Effective Nuclear Charge - Definition and Trends

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Effective nuclear charge – the attractive positive charge of nuclear protons acting on valence electrons.

  1. The effective nuclear charge is always less than the total number of protons present in a nucleus due to shielding effect.
  2. Effective nuclear charge is behind all other periodic table tendencies.

Shielding effect – the lessening of attractive electrostatic charge difference between nuclear protons and valence electrons by partially or fully filled inner shells.

  1. Shielding effect increases with the number of inner shells of electrons.
  2. Electrons sharing the same shell do not shield one another from the attractive pull of the nucleus.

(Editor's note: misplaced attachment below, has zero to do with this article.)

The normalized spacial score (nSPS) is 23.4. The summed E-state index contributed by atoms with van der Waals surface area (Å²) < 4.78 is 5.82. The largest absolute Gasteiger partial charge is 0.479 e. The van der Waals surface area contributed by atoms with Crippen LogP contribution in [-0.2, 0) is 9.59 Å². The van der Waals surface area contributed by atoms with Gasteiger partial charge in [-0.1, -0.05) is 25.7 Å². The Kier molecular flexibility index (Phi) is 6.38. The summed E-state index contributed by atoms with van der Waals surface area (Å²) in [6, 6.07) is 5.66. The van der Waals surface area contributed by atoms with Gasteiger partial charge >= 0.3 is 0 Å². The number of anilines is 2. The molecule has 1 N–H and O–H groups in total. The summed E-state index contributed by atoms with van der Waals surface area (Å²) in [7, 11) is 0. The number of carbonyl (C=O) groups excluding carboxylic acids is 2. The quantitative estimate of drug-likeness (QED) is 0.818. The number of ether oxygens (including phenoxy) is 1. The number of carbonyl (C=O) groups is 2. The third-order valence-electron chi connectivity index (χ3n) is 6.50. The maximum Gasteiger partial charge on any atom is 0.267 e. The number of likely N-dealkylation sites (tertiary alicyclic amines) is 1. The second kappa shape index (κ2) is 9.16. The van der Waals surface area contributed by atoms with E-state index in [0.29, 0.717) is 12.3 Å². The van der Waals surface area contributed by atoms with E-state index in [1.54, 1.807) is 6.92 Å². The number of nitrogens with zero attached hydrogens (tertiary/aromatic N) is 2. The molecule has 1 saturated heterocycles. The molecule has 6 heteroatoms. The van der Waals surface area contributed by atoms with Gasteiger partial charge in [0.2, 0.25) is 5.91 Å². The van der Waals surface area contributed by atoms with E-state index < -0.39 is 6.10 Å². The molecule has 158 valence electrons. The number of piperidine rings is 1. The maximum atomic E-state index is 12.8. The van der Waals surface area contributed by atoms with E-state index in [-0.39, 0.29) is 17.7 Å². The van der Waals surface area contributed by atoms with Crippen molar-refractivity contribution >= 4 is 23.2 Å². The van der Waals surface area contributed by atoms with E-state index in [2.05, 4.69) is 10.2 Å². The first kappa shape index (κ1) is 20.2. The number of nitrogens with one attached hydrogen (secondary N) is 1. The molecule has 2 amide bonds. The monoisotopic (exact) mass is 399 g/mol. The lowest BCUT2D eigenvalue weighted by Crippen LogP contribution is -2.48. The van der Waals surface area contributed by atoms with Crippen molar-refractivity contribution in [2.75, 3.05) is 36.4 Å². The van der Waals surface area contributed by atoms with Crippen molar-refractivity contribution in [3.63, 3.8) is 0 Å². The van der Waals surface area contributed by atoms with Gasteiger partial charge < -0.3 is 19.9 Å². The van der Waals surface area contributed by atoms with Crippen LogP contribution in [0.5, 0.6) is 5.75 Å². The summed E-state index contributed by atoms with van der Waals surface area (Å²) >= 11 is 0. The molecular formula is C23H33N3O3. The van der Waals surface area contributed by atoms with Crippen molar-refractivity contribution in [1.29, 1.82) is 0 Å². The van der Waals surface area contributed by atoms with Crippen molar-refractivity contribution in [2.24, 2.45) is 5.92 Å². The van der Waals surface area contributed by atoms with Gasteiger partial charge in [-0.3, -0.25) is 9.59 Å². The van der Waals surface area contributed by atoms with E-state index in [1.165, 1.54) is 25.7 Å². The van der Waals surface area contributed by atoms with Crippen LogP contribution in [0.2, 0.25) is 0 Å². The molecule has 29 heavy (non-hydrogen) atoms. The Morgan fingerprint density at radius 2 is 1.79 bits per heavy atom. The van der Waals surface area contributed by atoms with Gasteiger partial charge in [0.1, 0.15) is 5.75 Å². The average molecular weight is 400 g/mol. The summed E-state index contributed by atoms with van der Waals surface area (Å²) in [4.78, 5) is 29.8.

Calculating the effective nuclear charge:

An estimate of effective nuclear charge can be obtained from Zeff = Z - S, where Zeff = effective nuclear charge, Z = atomic number, and, S = the screening constant. ""Consider aluminum: [Ne]3s23p1 "" Z = 13 S = 10 Zeff = Z - S = 13 - 10 = 3+

Don’t forget that Zeff is only an estimate. Actual shielding effect is always greater that the screening constant S because core electrons are much closer to the nucleus than are valence electrons.


The periodic table tendency for effective nuclear charge:

  1. Increase across a period (due to increasing nuclear charge with no accompanying increase in shielding effect).
  2. Decrease down a group (although nuclear charge increases down a group, shielding effect more than counters its effect).